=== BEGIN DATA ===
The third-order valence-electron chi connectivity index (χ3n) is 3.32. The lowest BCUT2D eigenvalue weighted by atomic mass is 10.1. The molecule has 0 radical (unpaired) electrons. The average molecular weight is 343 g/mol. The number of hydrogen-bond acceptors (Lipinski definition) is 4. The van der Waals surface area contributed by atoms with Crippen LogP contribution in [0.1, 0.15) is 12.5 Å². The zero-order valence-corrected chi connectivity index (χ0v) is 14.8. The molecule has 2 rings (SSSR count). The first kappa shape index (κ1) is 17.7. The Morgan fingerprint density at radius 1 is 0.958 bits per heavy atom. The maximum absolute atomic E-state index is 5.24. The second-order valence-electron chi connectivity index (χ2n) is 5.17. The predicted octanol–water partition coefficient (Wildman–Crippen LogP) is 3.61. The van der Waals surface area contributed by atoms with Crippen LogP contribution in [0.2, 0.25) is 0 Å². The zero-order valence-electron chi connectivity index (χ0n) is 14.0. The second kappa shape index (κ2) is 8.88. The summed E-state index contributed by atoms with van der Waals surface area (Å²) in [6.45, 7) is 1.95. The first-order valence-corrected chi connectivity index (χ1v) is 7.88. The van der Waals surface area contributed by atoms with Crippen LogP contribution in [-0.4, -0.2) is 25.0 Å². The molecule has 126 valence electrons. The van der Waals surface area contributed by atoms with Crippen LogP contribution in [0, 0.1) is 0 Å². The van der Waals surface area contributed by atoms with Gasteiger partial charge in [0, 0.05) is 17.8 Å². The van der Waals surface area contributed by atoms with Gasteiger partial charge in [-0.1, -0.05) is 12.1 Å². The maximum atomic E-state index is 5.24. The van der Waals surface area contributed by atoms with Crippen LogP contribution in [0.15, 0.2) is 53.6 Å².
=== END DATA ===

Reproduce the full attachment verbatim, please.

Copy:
The third-order valence-electron chi connectivity index (χ3n) is 3.32. The lowest BCUT2D eigenvalue weighted by atomic mass is 10.1. The molecule has 0 radical (unpaired) electrons. The average molecular weight is 343 g/mol. The number of hydrogen-bond acceptors (Lipinski definition) is 4. The van der Waals surface area contributed by atoms with Crippen LogP contribution in [0.1, 0.15) is 12.5 Å². The zero-order valence-corrected chi connectivity index (χ0v) is 14.8. The molecule has 2 rings (SSSR count). The first kappa shape index (κ1) is 17.7. The Morgan fingerprint density at radius 1 is 0.958 bits per heavy atom. The maximum absolute atomic E-state index is 5.24. The second-order valence-electron chi connectivity index (χ2n) is 5.17. The predicted octanol–water partition coefficient (Wildman–Crippen LogP) is 3.61. The van der Waals surface area contributed by atoms with Crippen LogP contribution in [0.2, 0.25) is 0 Å². The zero-order valence-electron chi connectivity index (χ0n) is 14.0. The second kappa shape index (κ2) is 8.88. The summed E-state index contributed by atoms with van der Waals surface area (Å²) in [6.45, 7) is 1.95. The first-order valence-corrected chi connectivity index (χ1v) is 7.88. The van der Waals surface area contributed by atoms with Crippen LogP contribution in [-0.4, -0.2) is 25.0 Å². The molecule has 126 valence electrons. The van der Waals surface area contributed by atoms with Crippen LogP contribution in [0, 0.1) is 0 Å². The van der Waals surface area contributed by atoms with Gasteiger partial charge in [0, 0.05) is 17.8 Å². The van der Waals surface area contributed by atoms with Gasteiger partial charge in [-0.1, -0.05) is 12.1 Å². The maximum atomic E-state index is 5.24. The van der Waals surface area contributed by atoms with Crippen LogP contribution in [0.15, 0.2) is 53.6 Å².